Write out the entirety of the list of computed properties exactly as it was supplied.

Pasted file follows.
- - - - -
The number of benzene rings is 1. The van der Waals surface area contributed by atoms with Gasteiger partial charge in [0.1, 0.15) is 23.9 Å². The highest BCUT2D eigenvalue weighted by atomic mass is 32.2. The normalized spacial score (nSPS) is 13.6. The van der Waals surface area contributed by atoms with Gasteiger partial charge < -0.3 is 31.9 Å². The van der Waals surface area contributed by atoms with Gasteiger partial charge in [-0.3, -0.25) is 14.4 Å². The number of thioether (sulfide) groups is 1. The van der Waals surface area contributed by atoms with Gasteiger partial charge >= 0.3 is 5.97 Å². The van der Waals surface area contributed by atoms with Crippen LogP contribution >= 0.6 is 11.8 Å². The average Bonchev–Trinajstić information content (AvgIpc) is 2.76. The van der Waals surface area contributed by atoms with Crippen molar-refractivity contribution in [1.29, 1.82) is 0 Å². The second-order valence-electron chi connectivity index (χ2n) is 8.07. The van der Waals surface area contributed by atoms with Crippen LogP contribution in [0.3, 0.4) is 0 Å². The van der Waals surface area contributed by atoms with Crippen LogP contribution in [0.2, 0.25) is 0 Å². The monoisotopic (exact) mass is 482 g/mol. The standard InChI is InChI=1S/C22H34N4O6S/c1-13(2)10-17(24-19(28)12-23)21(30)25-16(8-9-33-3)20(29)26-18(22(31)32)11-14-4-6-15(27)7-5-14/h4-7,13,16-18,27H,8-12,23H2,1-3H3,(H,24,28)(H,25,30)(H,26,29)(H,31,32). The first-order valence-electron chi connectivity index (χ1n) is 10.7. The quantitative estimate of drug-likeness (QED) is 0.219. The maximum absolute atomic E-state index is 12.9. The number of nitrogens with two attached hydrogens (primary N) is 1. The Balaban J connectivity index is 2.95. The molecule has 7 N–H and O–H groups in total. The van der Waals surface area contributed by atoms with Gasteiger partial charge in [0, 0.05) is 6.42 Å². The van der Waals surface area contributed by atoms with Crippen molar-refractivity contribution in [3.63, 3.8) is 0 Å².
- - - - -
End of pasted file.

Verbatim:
The number of benzene rings is 1. The van der Waals surface area contributed by atoms with Gasteiger partial charge in [0.1, 0.15) is 23.9 Å². The highest BCUT2D eigenvalue weighted by atomic mass is 32.2. The normalized spacial score (nSPS) is 13.6. The van der Waals surface area contributed by atoms with Gasteiger partial charge < -0.3 is 31.9 Å². The van der Waals surface area contributed by atoms with Gasteiger partial charge in [-0.3, -0.25) is 14.4 Å². The number of thioether (sulfide) groups is 1. The van der Waals surface area contributed by atoms with Gasteiger partial charge >= 0.3 is 5.97 Å². The van der Waals surface area contributed by atoms with Crippen LogP contribution >= 0.6 is 11.8 Å². The average Bonchev–Trinajstić information content (AvgIpc) is 2.76. The van der Waals surface area contributed by atoms with Crippen molar-refractivity contribution in [1.29, 1.82) is 0 Å². The second-order valence-electron chi connectivity index (χ2n) is 8.07. The van der Waals surface area contributed by atoms with Crippen LogP contribution in [0.3, 0.4) is 0 Å². The van der Waals surface area contributed by atoms with Crippen LogP contribution in [0.2, 0.25) is 0 Å². The monoisotopic (exact) mass is 482 g/mol. The standard InChI is InChI=1S/C22H34N4O6S/c1-13(2)10-17(24-19(28)12-23)21(30)25-16(8-9-33-3)20(29)26-18(22(31)32)11-14-4-6-15(27)7-5-14/h4-7,13,16-18,27H,8-12,23H2,1-3H3,(H,24,28)(H,25,30)(H,26,29)(H,31,32). The first-order valence-electron chi connectivity index (χ1n) is 10.7. The quantitative estimate of drug-likeness (QED) is 0.219. The maximum absolute atomic E-state index is 12.9. The number of nitrogens with two attached hydrogens (primary N) is 1. The Balaban J connectivity index is 2.95. The molecule has 7 N–H and O–H groups in total. The van der Waals surface area contributed by atoms with Gasteiger partial charge in [0, 0.05) is 6.42 Å². The van der Waals surface area contributed by atoms with Crippen molar-refractivity contribution in [3.63, 3.8) is 0 Å².